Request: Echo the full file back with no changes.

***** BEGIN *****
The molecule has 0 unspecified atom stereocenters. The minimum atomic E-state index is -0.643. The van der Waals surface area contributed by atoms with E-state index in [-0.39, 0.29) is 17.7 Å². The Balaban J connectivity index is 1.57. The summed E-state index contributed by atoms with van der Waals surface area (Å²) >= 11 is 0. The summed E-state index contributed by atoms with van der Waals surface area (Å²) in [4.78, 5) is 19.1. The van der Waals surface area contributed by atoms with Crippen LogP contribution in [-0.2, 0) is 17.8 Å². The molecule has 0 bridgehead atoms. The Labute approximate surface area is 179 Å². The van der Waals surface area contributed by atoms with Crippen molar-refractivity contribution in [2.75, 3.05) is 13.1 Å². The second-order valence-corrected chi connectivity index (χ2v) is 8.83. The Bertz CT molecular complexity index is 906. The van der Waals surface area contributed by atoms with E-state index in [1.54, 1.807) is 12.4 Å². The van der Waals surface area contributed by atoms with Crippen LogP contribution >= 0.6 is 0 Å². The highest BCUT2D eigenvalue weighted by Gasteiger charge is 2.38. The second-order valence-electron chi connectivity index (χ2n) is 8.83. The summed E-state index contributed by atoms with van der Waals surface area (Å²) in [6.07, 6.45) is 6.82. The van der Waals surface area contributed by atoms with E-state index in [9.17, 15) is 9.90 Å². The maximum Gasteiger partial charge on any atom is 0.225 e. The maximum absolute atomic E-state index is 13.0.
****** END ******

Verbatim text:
The molecule has 0 unspecified atom stereocenters. The minimum atomic E-state index is -0.643. The van der Waals surface area contributed by atoms with E-state index in [-0.39, 0.29) is 17.7 Å². The Balaban J connectivity index is 1.57. The summed E-state index contributed by atoms with van der Waals surface area (Å²) >= 11 is 0. The summed E-state index contributed by atoms with van der Waals surface area (Å²) in [4.78, 5) is 19.1. The van der Waals surface area contributed by atoms with Crippen LogP contribution in [-0.2, 0) is 17.8 Å². The molecule has 0 bridgehead atoms. The Labute approximate surface area is 179 Å². The van der Waals surface area contributed by atoms with Crippen molar-refractivity contribution in [2.75, 3.05) is 13.1 Å². The second-order valence-corrected chi connectivity index (χ2v) is 8.83. The Bertz CT molecular complexity index is 906. The van der Waals surface area contributed by atoms with E-state index in [1.54, 1.807) is 12.4 Å². The van der Waals surface area contributed by atoms with Crippen LogP contribution >= 0.6 is 0 Å². The highest BCUT2D eigenvalue weighted by Gasteiger charge is 2.38. The second-order valence-electron chi connectivity index (χ2n) is 8.83. The summed E-state index contributed by atoms with van der Waals surface area (Å²) in [6.07, 6.45) is 6.82. The van der Waals surface area contributed by atoms with E-state index in [9.17, 15) is 9.90 Å². The maximum Gasteiger partial charge on any atom is 0.225 e. The maximum absolute atomic E-state index is 13.0.